Unless the EU is interested in promoting antiquated technology they should be investigating their companies instead. Now I am kind of old fashion and don't keep up the latest gadgets and I use a Garmin. My son has a modern smart phone and uses google to navigate. His can update minute by minute as needed to reflect the traffic conditions whereas my Garmin does not. When I do get a new smart phone I will no longer need the Garmin (Tom Tom, etc) for the phone will do everything the gps does and much more.

    If the EU gps companies ei Tom Tom etc don't want to lose business let them move into the modern world and produce a better product, one that is better than the others out there and it will have users.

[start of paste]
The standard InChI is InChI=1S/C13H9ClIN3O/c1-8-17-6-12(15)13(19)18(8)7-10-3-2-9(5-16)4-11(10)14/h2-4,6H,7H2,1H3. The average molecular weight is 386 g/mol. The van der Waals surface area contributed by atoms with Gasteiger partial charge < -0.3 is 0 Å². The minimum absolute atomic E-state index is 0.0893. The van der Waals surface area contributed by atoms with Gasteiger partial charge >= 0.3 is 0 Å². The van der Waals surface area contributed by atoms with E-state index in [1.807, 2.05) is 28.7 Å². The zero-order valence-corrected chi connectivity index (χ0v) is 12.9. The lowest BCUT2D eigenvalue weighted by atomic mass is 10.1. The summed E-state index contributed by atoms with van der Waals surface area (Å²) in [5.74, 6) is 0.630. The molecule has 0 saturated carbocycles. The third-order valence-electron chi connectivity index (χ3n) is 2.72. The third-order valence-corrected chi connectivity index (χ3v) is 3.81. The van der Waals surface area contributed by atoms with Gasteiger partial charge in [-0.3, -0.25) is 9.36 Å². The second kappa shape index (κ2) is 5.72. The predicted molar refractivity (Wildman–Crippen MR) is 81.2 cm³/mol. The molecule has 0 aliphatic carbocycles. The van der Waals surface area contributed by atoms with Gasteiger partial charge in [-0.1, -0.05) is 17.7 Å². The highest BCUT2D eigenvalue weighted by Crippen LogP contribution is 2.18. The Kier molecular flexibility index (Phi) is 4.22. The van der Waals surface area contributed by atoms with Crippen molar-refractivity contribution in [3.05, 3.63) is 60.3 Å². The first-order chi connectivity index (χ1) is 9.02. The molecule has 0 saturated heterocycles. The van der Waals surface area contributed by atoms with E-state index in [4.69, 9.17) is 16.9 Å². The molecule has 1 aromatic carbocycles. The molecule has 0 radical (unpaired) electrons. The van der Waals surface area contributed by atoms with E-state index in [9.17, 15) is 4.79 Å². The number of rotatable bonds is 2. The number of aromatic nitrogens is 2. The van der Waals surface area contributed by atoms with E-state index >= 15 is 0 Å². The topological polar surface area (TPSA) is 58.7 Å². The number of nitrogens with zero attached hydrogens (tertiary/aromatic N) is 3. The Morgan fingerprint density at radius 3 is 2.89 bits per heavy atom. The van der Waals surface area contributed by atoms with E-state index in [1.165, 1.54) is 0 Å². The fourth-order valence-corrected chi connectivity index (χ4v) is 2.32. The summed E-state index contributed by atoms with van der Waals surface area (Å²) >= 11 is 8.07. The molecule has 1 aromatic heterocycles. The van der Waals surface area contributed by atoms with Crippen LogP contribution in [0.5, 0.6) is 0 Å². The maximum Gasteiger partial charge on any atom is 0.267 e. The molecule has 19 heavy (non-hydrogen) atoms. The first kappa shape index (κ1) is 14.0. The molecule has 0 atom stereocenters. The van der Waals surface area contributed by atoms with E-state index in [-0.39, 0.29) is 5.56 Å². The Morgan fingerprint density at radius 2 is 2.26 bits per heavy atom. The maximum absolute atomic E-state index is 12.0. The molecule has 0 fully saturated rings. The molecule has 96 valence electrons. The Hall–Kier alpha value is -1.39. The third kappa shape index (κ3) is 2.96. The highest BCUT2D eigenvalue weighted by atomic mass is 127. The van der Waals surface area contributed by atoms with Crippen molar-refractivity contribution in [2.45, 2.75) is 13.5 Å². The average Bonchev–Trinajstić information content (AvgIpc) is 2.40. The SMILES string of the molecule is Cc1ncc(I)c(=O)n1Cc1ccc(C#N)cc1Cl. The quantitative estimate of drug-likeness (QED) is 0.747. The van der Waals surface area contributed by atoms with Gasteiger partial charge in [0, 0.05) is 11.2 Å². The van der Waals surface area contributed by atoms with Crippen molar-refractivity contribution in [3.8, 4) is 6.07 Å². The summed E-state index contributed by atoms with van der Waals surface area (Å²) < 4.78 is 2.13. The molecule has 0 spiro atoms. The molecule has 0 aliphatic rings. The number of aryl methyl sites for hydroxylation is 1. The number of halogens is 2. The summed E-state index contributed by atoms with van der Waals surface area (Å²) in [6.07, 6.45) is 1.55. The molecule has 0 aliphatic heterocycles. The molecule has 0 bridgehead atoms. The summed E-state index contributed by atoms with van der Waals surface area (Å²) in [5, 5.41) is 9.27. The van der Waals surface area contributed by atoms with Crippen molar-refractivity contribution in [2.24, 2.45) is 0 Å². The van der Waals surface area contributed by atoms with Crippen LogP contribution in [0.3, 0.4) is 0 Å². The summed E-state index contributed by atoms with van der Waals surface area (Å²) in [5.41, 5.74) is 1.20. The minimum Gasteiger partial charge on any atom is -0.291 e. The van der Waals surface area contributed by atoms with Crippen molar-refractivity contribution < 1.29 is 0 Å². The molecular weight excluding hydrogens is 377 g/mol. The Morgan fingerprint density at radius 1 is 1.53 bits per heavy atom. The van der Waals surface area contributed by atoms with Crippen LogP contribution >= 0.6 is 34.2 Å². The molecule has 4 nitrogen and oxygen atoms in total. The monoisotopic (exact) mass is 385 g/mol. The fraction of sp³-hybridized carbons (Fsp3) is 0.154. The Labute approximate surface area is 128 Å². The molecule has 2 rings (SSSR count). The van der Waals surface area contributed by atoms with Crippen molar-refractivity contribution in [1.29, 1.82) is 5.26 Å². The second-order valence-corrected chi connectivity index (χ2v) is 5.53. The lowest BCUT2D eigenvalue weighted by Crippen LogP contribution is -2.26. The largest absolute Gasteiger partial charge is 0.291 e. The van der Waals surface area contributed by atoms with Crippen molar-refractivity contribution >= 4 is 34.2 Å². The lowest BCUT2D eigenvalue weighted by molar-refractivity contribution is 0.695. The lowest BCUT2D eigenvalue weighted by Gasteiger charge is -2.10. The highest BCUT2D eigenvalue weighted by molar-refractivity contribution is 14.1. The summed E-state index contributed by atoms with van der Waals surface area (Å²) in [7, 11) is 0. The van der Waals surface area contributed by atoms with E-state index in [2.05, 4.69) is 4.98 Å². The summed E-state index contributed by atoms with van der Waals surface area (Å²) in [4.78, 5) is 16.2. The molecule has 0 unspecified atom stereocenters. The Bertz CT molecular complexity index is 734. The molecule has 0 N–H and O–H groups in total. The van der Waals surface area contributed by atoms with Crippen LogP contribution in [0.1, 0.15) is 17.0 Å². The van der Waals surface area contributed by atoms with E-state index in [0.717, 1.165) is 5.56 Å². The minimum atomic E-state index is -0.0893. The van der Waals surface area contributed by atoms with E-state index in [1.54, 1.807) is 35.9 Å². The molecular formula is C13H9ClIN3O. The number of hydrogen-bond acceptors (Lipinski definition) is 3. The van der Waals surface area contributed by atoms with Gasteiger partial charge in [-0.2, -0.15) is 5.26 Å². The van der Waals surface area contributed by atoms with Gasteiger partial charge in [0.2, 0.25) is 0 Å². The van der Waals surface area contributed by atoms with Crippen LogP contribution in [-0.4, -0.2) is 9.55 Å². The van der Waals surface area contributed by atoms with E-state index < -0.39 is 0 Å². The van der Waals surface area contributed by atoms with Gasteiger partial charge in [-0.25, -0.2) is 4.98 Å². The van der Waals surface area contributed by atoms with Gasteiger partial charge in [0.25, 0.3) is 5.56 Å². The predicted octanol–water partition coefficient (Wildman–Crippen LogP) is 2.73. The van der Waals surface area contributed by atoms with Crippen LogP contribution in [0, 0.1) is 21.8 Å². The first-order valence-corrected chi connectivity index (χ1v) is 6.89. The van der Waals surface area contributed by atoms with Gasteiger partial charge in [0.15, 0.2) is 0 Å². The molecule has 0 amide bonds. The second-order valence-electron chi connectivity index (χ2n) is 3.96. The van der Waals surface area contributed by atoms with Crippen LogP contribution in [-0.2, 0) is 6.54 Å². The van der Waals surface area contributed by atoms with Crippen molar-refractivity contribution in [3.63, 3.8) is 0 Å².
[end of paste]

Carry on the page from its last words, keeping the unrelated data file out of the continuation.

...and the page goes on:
1. Voland's right hand Silver badge

      They have moved

      f the EU gps companies ei Tom Tom etc don't want to lose business let them move into the modern world and produce a better product

      They have. Tom Tom maps are licensed to Sygic which on Android beats Google Maps hands down. I have clocked in excess of 18K miles around Europe using it and compared to it Google Maps are still (till this day) a joke. Tom tom also has its own app for Apple if memory serves me right.

      1. ArthurHH

        Re: They have moved

        "They have. Tom Tom maps are licensed to Sygic which on Android beats Google Maps hands down......... Tom tom also has its own app for Apple if memory serves me right."

        Maps are not the same as navigation. Sygics navigation sucks in a very major way (although the maps look nice). It is less than acceptable. There are many many better alternatives out there. (search navigation on Google Play).